Workplace Breastmilk Pumping Laws
If you’re a nursing mother returning to work after maternity leave, does your workplace have any obligation to give you pumping breaks? If so, how many? How long? Can they dock your pay or make you note the breaks on your timesheet? Can they tell you to use the bathroom or must they provide you with an alternative? Does it make a difference if you’re paid by the hour or salaried; if you’re part-time or full-time?
The answers to these questions? A confusing jumble of yes and no and I don’t know and a whole lot of maybe.
When health care reform was passed this year, a small provision for nursing mothers was included:
Among many provisions, Section 4207 of the law amends the Fair Labor Standards Act of 1938 (29 U.S.Code 207) to require an employer to provide reasonable break time for an employee to express breast milk for her nursing child for one year after the child’s birth each time such employee has need to express milk. The employer is not required to compensate an employee receiving reasonable break time for any work time spent for such purpose. The employer must also provide a place, other than a bathroom, for the employee to express breast milk. If these requirements impose undue hardship, an employer that employs less than 50 employees is not subject to these requirements. Furthermore, these requirements shall not preempt a state law that provides greater protections to employees.
So, from a federal-protection standpoint: Yes, your employer is required to give you “reasonable break time” for pumping, depending on your individual needs and schedule. No, they cannot tell you to pump in the bathroom. Your employer is not obligated pay you for time spent pumping, or to allow pumping breaks after your baby is a year old. If your workplace is smaller than 50 employees or if your employer can prove that your breaks impose “undue hardship,” they do not have to provide you with any accommodations.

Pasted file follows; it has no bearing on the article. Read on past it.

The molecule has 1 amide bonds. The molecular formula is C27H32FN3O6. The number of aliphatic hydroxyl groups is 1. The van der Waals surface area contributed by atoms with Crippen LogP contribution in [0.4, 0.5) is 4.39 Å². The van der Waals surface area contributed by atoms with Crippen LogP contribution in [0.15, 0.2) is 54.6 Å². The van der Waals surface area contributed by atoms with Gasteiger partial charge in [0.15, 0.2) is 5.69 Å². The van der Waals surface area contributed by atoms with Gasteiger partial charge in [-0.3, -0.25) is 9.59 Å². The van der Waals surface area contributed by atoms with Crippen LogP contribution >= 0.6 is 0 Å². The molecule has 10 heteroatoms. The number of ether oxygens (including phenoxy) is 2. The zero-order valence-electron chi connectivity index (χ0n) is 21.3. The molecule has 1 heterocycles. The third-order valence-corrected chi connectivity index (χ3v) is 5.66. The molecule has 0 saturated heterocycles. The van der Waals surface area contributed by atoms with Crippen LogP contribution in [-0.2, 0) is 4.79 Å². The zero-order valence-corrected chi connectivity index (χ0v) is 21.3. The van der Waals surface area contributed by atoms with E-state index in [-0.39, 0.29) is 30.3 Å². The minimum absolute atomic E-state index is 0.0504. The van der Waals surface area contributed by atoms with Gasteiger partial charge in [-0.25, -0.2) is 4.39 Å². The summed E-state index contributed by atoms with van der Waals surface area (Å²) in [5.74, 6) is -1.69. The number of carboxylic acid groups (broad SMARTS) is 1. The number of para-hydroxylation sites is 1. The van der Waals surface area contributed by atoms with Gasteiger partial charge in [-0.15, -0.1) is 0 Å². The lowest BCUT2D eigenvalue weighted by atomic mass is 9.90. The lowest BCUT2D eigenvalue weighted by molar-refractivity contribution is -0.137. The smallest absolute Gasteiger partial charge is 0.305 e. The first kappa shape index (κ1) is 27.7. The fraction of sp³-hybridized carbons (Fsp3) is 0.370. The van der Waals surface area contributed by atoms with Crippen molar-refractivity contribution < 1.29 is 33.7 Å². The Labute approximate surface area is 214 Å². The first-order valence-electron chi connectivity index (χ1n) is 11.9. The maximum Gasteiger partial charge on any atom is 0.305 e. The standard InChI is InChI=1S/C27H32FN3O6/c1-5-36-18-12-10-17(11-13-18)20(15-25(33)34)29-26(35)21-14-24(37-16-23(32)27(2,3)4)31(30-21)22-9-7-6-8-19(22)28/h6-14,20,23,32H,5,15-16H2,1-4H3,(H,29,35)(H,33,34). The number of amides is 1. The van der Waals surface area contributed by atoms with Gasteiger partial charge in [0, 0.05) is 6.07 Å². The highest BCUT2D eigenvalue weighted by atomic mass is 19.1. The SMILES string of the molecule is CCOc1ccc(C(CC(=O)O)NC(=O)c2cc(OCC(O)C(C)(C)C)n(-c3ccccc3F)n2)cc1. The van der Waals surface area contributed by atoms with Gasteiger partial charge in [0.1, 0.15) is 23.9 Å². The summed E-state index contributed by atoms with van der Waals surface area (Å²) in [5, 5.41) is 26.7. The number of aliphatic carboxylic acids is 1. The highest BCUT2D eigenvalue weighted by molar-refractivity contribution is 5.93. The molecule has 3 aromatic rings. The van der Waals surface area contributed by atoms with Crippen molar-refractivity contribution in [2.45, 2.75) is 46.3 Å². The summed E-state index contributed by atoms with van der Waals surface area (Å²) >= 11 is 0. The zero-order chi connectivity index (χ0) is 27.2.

So, hardly comprehensive — an employer doesn’t have to actually give a woman any place to STORE her expressed milk, for example, and it’s fuzzy as to what “unpaid pumping breaks” mean for a salaried worker. But it’s a good baseline, I think, for women possibly dealing with unsupportive, old-fashioned workplaces, as opposed to women (like me) who returned to pretty reasonable offices that were happy to negotiate a personalized arrangement with employees. (I asked for a lock on my door and got it. I already had access to a refrigerator. In return, I generally didn’t demand “set” pumping times, but worked around the schedule each day as it worked for me, and simply asked for flexibility around last-minute meetings in case I needed a pumping break right then. I never had to note my breaks on a timesheet or anything, but this seemed like a fair trade because I was not paid overtime, despite almost always working more than 40 hours every week.)
This federal provision mostly benefits women in states that have yet to pass their OWN laws about pumping in the workplace, basically forcing the rest of the country to catch the hell up with the breastfeeding times. While 44 states have passed laws about breastfeeding in public, only 24 (plus D.C. and Puerto Rico) have pumping/workplace laws.
If you live in Arkansas, California, Colorado, Connecticut, D.C., Georgia, Hawaii, Illinois, Indiana, Maine, Minnesota, Mississippi, Montana, New Mexico, New York, North Dakota, Oklahoma, Oregon, Puerto Rico, Rhode Island, Tennessee, Texas, Vermont, Virginia, Washington or Wyoming…congratulations! Your state also provides you with protection and rights — possibly even above and beyond (or at least more specific than) the federal provision. (Most are pretty similar, though.)
This page has pretty much everything you need to know about your state’s specific laws and protections, be it nursing in public or pumping at work. Read it. Print it. Love it. (Even I didn’t know that my state exempts the sale of any and all breastfeeding supplies from sales tax. Huh!) (And yet…they never passed a workplace protection law. Hmm!)
Published August 17, 2010. Last updated October 29, 2017.